Galveston, TX (off shore) Bombers Crash In Gulf Of Mexico, Sep 1943

COLLISION OF BOMBERS TAKES LIVES OF 22.

Alexandria, La. -- (AP) -- Two Flying Fortresses crashed into the Gulf of Mexico about 40 miles southest of Galveston, Texas, after colliding in the air, and all 22 members of the two crews were presumed killed.
The Alexandria army air base, announcing the loss today, said the crash occurred late yesterday afternoon during a routine training flight.
A search by navy craft and army planes has failed to find any survivors, bomber base authorities reported.
The base said the names of the members of the crew would be released later.

The Sheboygan Press Wisconsin 1943-09-11

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VICTIMS OF GULF FLYING FORTRESS CRASH ANNOUNCED.

TWENTY-TWO PRESUMED LOST AFTER BOMBERS HIT ON FLIGHT.

Names of 22 members of the crews of two Flying Fortresses, presumed to have been lost when the bombers crashed over the Gulf of Mexico Friday afternoon, were announced yesterday by the public relations officer of the Alexandria, La., air base, according to the Associated Press. Several of the men were Texans.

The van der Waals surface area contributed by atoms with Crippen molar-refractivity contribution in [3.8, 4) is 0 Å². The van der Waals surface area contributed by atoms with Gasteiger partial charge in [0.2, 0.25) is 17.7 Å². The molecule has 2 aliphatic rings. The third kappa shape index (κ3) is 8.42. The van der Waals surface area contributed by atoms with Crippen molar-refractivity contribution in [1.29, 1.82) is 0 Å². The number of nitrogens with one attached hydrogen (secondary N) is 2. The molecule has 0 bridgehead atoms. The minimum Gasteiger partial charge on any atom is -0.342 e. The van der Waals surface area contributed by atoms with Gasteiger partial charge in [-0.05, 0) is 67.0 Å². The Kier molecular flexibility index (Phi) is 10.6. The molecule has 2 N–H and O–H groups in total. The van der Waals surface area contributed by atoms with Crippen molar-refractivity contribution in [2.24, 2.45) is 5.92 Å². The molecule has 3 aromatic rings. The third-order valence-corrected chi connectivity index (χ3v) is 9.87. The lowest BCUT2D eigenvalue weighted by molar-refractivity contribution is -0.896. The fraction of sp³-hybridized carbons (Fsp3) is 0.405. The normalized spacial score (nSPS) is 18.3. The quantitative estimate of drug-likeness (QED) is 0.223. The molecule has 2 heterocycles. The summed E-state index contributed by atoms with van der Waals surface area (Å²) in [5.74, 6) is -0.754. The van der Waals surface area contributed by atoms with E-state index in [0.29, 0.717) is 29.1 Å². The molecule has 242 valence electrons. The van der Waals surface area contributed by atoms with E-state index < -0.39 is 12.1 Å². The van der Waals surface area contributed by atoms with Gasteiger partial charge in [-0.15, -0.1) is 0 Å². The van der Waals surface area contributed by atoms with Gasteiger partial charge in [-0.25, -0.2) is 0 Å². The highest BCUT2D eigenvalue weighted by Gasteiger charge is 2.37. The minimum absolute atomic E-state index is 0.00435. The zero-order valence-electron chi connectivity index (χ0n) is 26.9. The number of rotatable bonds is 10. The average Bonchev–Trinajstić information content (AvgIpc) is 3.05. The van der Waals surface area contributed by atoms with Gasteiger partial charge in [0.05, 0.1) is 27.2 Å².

Maj. Henry C. Coles, commander of the army air field here, was informed that the bombers collided about 4:30 p.m. Friday 40 miles southeast of Galveston while on a routine training flight from the Alexandria base.
Unconfirmed reports said that one of the planes broke in half and that the other seemed to explode in the collision. A plane sent from the airfield here to search for possible survivors reported seeing an open parachute on the water and considerable debris but was unable to report any evidence of surviving crew members.
First announcement of the accident was made yesterday morning by headquarters of the Alexandria air base in Associated Press reports received here.
"A search by navy craft and army planes failed to find any survivors," Maj Cole said. "We were over the scene of the crash within 30 minutes after it occurred. Wreckage was found and other definite evidence that we were at the scene. We remained over the location until dark in the hope of spotting survivors. It is presumed that all the men were lost. Planes from the Galveston air base, navy blimps and a flying boat from the naval air station at Corpus Christi took part in the search."
The Alexandria base reported the two planes were flying in a formation which took off from Alexandria Friday afternoon on a gunnery practice mission over the gulf.

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